Essay-ish: America’s Horse with No Name in Warsaw, Indiana

There’s a little Indiana town I always drive through on my way to and from Ohio.

It looks like all the other little Indiana towns, which look like all the little Ohio towns, which probably look like all the little towns in the midwest. I’m assuming. I’ve never driven through them.

But it’s sweet and quaint. Green with life and dotted in small sheds, gas stations, food stops and dusty well-meaning billboards. The working-man homes pop up like stitches on an embroidered quilt, passed down from generation to generation.

I don’t know why I note it on my drive, back and forth back and forth, but I always do. Probably because it’s called Warsaw.

It was named after *that* Warsaw. So titled in 1836, in homage to the Polish capital, a place with a history that dwarfs everything about this one.

On my last trip home, “A Horse With No Name” came on the radio while in Warsaw. Maybe this is also why I mentally tick off when I’ve hit it during my drives. Its oldies station is a bright spot in a long trip of landing my radio dial on songs I love only to be hit with an accompaniment of static right when it gets to the chorus (always the best parts to sing with the windows rolled down).

I wait for the song to end before I pull over for gas.

I park my car and think why don’t I live somewhere like this?

The thing about small towns is that they’re really lovely. Mine is just not a soul that sings best in their bounty. I like the city. I particularly like this Chicago city, blue collar grit with grassroots culture—a place where I can be a horse with no name as I figure out what I want to do next.

But I get the appeal of small towns. I grew up in one and I miss it sometimes. Small town communities and all they represent were long the American Dream for a reason.

I lean on the hood as fuel chugs into my little car, my baby blue horse for the day. An old man in overalls waves and wishes me a good day. I light up and give the same in return. With my particular background, I can be a chameleon. I can fit in at a rave or in a hog barn. I know how to handle both, and some part of me longs for both lifestyles. And I really do enjoy all the different situations—city or country—I can be placed in as long as I can leave both whenever I want.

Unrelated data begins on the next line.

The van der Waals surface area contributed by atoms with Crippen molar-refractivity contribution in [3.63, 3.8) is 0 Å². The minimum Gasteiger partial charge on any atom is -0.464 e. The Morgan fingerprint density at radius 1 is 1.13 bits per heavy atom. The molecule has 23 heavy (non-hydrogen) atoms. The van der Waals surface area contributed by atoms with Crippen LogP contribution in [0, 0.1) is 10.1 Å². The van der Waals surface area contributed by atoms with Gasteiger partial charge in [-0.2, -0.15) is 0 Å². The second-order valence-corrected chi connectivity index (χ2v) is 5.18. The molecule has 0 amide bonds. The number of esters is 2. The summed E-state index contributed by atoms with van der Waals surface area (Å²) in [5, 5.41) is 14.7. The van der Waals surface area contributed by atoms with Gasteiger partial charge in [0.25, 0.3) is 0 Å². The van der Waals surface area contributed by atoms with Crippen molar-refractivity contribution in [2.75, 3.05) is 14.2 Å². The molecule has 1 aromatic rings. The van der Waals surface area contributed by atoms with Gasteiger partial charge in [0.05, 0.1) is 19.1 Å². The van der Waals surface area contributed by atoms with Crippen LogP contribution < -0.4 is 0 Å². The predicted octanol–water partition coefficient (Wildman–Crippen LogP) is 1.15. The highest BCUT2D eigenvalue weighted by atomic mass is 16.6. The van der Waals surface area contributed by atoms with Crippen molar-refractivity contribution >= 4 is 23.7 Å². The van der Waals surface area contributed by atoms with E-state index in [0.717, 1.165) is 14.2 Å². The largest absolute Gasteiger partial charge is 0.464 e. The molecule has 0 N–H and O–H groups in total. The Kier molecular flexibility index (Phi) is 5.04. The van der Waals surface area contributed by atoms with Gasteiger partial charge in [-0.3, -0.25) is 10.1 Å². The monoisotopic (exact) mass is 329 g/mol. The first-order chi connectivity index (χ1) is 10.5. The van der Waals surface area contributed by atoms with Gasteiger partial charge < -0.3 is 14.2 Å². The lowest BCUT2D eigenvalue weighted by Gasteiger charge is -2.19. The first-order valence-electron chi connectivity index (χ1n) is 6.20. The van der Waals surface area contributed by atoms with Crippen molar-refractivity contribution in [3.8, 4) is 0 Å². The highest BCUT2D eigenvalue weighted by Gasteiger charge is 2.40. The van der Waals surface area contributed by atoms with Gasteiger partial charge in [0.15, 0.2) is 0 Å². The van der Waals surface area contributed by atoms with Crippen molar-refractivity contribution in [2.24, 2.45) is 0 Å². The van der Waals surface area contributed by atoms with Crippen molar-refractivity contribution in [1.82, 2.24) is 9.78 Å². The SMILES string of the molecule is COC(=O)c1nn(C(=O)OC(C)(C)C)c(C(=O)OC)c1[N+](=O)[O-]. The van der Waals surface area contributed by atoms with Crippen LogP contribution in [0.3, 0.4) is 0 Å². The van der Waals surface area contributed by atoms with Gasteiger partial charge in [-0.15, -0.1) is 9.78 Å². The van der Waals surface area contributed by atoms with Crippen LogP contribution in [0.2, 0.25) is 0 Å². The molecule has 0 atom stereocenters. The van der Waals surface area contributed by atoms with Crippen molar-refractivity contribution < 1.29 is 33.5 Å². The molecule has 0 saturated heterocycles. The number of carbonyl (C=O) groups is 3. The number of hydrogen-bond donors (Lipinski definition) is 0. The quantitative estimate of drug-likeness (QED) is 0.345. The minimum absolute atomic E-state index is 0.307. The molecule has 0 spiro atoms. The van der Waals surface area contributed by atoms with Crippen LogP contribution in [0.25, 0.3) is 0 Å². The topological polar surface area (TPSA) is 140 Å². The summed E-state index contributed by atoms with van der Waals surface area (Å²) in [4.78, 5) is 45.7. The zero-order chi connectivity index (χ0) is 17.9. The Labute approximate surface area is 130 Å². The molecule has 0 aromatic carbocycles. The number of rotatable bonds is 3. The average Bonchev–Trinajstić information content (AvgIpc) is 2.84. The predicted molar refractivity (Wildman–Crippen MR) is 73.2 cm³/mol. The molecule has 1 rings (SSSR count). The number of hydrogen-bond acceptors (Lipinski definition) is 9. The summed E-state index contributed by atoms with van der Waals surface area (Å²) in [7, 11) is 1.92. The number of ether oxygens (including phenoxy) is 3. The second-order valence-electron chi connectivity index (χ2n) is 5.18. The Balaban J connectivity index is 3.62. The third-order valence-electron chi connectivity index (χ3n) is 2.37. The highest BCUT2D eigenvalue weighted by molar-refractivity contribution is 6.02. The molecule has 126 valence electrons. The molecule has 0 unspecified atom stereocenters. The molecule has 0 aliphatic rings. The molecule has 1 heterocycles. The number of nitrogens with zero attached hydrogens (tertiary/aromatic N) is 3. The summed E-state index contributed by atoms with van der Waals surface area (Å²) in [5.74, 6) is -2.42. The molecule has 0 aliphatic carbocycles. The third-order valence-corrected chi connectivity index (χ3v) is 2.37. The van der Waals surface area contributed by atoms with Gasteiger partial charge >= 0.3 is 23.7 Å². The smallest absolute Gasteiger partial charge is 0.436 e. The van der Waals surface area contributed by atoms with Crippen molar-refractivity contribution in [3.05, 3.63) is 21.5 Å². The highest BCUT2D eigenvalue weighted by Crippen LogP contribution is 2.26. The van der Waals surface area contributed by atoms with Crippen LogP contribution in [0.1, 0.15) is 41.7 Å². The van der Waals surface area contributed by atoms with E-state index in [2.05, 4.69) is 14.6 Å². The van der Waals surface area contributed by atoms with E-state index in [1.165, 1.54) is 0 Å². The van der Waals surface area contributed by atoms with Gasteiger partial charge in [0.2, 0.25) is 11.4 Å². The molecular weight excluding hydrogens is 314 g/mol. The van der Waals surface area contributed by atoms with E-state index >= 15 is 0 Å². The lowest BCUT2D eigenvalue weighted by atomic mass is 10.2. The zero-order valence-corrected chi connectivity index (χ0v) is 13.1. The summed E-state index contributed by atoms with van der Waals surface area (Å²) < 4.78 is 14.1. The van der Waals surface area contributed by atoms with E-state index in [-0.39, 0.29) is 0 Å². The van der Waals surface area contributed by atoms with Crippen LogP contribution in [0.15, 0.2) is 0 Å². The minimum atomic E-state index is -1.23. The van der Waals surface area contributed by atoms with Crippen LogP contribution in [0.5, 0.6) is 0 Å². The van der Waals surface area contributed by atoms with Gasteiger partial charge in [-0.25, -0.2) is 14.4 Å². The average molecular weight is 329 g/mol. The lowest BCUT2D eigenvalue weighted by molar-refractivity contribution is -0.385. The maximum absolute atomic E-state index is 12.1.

There was a grieving I went through in my twenties after college. A loss I sensed of a childhood home I knew I’d never go back to. I am fortunate to have the choice and ability to land wherever I want, but it’s still a loss to know you may never have a big backyard for your own children to play in or that you won’t be able to hop over to a sibling’s house to catch lighting bugs just because why the hell not, it’s Wednesday. No matter how close I am to my people at home, there will always be a distance and some part of me, the part that basks in the glow of concrete and skyscrapers and the potential for something new and exciting to happen, will always feel removed… understood and cherished only by me.

In that distance I’ve learned a lot about what it means to make a space for yourself where you know no one. And because of that, I know my chameleon quality extends beyond my personality and life experience. It can also be attributed to my gender, my age, my whiteness. It’s easy to fit in everywhere when you are trusted immediately. What a gift. A gift that so many people don’t get to experience. A security, safety and peace that so many will never know.

Today I’m back in Chicago. I don’t know my neighbors and I don’t really want to because I have work—creative, life-affirming, must-get-it-out-of-me work—I want to focus on without distractions for a while. We’re stacked on top of each other. It’s hot and it’s tight and it’s fucking brilliant.

I like to go and sit on the harbor and take a break to watch the water sometimes. It strikes me how I can see this huge body of water bouncing rhythmically like some apocalyptic force is moving underneath it, yet only hear the lapping of the water right beneath me.

Life feels like that today. Sometimes we get too lost in ourselves and our own experiences. We can’t hear the rest of those around us, even though we’re all moved by the same force. We don’t consider those who don’t live like us because it seems so far away.

Human history is all of ours to consider. It hurts, but we need to hear it. We need to keep listening even when we’re exhausted. Right now, my experience in America is getting to live in a place where I willingly have no name, where I don’t want to be known as I work and I know I’m probably safe regardless.

But others don’t have that.

We remember their names — names like Warsaw, like Alton Sterling — for a reason.

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